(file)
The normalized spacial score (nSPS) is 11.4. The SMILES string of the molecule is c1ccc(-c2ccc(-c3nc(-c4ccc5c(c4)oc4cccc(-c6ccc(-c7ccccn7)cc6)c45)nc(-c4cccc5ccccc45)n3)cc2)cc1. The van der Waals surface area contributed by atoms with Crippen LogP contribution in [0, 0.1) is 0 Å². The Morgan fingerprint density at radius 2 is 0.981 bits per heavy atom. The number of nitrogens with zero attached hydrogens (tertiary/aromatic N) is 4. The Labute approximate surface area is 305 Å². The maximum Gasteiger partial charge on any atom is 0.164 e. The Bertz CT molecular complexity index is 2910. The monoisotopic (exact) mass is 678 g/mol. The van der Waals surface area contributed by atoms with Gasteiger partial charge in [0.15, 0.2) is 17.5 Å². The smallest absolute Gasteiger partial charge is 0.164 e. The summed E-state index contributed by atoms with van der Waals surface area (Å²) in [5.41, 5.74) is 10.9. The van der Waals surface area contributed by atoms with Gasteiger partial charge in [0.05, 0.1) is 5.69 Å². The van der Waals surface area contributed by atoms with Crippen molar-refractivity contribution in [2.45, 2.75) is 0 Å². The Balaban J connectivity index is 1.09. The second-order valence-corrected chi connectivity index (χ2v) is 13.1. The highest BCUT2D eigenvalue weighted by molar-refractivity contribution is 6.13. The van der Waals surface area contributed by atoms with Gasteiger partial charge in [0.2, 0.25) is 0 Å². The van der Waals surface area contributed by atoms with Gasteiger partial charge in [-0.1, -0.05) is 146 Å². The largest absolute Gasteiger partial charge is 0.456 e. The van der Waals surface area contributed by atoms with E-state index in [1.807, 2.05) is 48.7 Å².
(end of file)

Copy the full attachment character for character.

The normalized spacial score (nSPS) is 11.4. The SMILES string of the molecule is c1ccc(-c2ccc(-c3nc(-c4ccc5c(c4)oc4cccc(-c6ccc(-c7ccccn7)cc6)c45)nc(-c4cccc5ccccc45)n3)cc2)cc1. The van der Waals surface area contributed by atoms with Crippen LogP contribution in [0, 0.1) is 0 Å². The Morgan fingerprint density at radius 2 is 0.981 bits per heavy atom. The number of nitrogens with zero attached hydrogens (tertiary/aromatic N) is 4. The Labute approximate surface area is 305 Å². The maximum Gasteiger partial charge on any atom is 0.164 e. The Bertz CT molecular complexity index is 2910. The monoisotopic (exact) mass is 678 g/mol. The van der Waals surface area contributed by atoms with Gasteiger partial charge in [0.15, 0.2) is 17.5 Å². The smallest absolute Gasteiger partial charge is 0.164 e. The summed E-state index contributed by atoms with van der Waals surface area (Å²) in [5.41, 5.74) is 10.9. The van der Waals surface area contributed by atoms with Gasteiger partial charge in [0.05, 0.1) is 5.69 Å². The van der Waals surface area contributed by atoms with Crippen molar-refractivity contribution in [2.45, 2.75) is 0 Å². The Balaban J connectivity index is 1.09. The second-order valence-corrected chi connectivity index (χ2v) is 13.1. The highest BCUT2D eigenvalue weighted by molar-refractivity contribution is 6.13. The van der Waals surface area contributed by atoms with Gasteiger partial charge in [0.2, 0.25) is 0 Å². The van der Waals surface area contributed by atoms with Gasteiger partial charge in [-0.1, -0.05) is 146 Å². The largest absolute Gasteiger partial charge is 0.456 e. The van der Waals surface area contributed by atoms with E-state index in [1.807, 2.05) is 48.7 Å².